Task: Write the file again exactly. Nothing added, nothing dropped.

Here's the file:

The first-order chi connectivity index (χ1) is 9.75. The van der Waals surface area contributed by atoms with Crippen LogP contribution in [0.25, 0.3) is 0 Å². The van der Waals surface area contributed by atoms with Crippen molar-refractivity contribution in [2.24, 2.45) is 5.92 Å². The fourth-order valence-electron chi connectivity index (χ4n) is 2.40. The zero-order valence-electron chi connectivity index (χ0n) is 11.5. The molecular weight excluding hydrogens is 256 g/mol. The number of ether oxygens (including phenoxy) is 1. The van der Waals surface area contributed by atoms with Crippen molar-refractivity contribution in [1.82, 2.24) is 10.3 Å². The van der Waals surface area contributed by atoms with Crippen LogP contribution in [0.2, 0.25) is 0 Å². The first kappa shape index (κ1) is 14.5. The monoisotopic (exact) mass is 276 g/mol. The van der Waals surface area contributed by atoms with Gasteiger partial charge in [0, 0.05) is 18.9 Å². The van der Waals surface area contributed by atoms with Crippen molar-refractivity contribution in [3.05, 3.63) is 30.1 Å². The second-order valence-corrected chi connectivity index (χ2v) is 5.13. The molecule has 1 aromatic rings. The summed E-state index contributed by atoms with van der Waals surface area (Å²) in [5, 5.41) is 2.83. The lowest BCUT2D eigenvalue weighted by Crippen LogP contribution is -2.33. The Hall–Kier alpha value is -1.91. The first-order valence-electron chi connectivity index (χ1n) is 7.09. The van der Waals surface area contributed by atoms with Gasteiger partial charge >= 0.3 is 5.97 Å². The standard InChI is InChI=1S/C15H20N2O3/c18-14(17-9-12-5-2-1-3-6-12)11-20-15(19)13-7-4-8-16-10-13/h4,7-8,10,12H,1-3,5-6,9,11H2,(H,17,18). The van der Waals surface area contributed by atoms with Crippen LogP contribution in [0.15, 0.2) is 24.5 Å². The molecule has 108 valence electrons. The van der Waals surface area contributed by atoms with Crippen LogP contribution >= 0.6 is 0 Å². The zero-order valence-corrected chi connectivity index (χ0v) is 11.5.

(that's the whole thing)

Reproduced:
The first-order chi connectivity index (χ1) is 9.75. The van der Waals surface area contributed by atoms with Crippen LogP contribution in [0.25, 0.3) is 0 Å². The van der Waals surface area contributed by atoms with Crippen molar-refractivity contribution in [2.24, 2.45) is 5.92 Å². The fourth-order valence-electron chi connectivity index (χ4n) is 2.40. The zero-order valence-electron chi connectivity index (χ0n) is 11.5. The molecular weight excluding hydrogens is 256 g/mol. The number of ether oxygens (including phenoxy) is 1. The van der Waals surface area contributed by atoms with Crippen molar-refractivity contribution in [1.82, 2.24) is 10.3 Å². The van der Waals surface area contributed by atoms with Crippen LogP contribution in [0.2, 0.25) is 0 Å². The first kappa shape index (κ1) is 14.5. The monoisotopic (exact) mass is 276 g/mol. The van der Waals surface area contributed by atoms with Gasteiger partial charge in [0, 0.05) is 18.9 Å². The van der Waals surface area contributed by atoms with Crippen molar-refractivity contribution in [3.05, 3.63) is 30.1 Å². The second-order valence-corrected chi connectivity index (χ2v) is 5.13. The molecule has 1 aromatic rings. The summed E-state index contributed by atoms with van der Waals surface area (Å²) in [5, 5.41) is 2.83. The lowest BCUT2D eigenvalue weighted by Crippen LogP contribution is -2.33. The Hall–Kier alpha value is -1.91. The first-order valence-electron chi connectivity index (χ1n) is 7.09. The van der Waals surface area contributed by atoms with Gasteiger partial charge >= 0.3 is 5.97 Å². The standard InChI is InChI=1S/C15H20N2O3/c18-14(17-9-12-5-2-1-3-6-12)11-20-15(19)13-7-4-8-16-10-13/h4,7-8,10,12H,1-3,5-6,9,11H2,(H,17,18). The van der Waals surface area contributed by atoms with Crippen LogP contribution in [0.15, 0.2) is 24.5 Å². The molecule has 108 valence electrons. The van der Waals surface area contributed by atoms with Crippen LogP contribution >= 0.6 is 0 Å². The zero-order valence-corrected chi connectivity index (χ0v) is 11.5.